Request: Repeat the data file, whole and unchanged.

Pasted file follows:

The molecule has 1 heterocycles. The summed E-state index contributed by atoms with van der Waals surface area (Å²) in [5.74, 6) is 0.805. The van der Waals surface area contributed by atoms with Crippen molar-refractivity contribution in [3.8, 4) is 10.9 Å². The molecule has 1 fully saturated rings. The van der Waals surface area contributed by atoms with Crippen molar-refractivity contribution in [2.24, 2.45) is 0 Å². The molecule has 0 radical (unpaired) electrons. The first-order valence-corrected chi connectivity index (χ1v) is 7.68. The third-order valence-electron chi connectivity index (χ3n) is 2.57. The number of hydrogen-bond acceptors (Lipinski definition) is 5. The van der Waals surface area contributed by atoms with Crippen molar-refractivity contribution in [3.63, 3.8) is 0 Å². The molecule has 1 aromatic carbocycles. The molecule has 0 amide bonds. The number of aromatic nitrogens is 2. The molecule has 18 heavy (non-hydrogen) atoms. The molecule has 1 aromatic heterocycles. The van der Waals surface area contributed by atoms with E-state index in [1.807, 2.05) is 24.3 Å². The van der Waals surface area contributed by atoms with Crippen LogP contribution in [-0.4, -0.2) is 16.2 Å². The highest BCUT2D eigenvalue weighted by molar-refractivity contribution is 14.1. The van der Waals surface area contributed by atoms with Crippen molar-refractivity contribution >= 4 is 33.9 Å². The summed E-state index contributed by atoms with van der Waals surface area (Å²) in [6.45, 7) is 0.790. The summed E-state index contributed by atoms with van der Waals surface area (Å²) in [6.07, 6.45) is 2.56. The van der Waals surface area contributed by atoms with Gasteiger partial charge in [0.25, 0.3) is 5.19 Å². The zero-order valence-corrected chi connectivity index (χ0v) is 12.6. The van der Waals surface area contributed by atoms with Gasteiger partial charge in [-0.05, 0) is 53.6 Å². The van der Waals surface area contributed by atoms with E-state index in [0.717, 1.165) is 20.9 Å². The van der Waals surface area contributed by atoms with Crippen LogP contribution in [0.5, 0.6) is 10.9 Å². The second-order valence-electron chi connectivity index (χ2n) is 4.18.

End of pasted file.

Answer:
The molecule has 1 heterocycles. The summed E-state index contributed by atoms with van der Waals surface area (Å²) in [5.74, 6) is 0.805. The van der Waals surface area contributed by atoms with Crippen molar-refractivity contribution in [3.8, 4) is 10.9 Å². The molecule has 1 fully saturated rings. The van der Waals surface area contributed by atoms with Crippen molar-refractivity contribution in [2.24, 2.45) is 0 Å². The molecule has 0 radical (unpaired) electrons. The first-order valence-corrected chi connectivity index (χ1v) is 7.68. The third-order valence-electron chi connectivity index (χ3n) is 2.57. The number of hydrogen-bond acceptors (Lipinski definition) is 5. The van der Waals surface area contributed by atoms with Crippen molar-refractivity contribution in [3.63, 3.8) is 0 Å². The molecule has 1 aromatic carbocycles. The molecule has 0 amide bonds. The number of aromatic nitrogens is 2. The molecule has 18 heavy (non-hydrogen) atoms. The molecule has 1 aromatic heterocycles. The van der Waals surface area contributed by atoms with E-state index in [1.807, 2.05) is 24.3 Å². The van der Waals surface area contributed by atoms with Crippen LogP contribution in [-0.4, -0.2) is 16.2 Å². The highest BCUT2D eigenvalue weighted by molar-refractivity contribution is 14.1. The van der Waals surface area contributed by atoms with Crippen molar-refractivity contribution >= 4 is 33.9 Å². The summed E-state index contributed by atoms with van der Waals surface area (Å²) in [6.45, 7) is 0.790. The summed E-state index contributed by atoms with van der Waals surface area (Å²) in [6.07, 6.45) is 2.56. The van der Waals surface area contributed by atoms with Gasteiger partial charge in [0.25, 0.3) is 5.19 Å². The zero-order valence-corrected chi connectivity index (χ0v) is 12.6. The van der Waals surface area contributed by atoms with Gasteiger partial charge in [-0.05, 0) is 53.6 Å². The van der Waals surface area contributed by atoms with E-state index in [0.717, 1.165) is 20.9 Å². The van der Waals surface area contributed by atoms with Crippen LogP contribution in [0.5, 0.6) is 10.9 Å². The second-order valence-electron chi connectivity index (χ2n) is 4.18.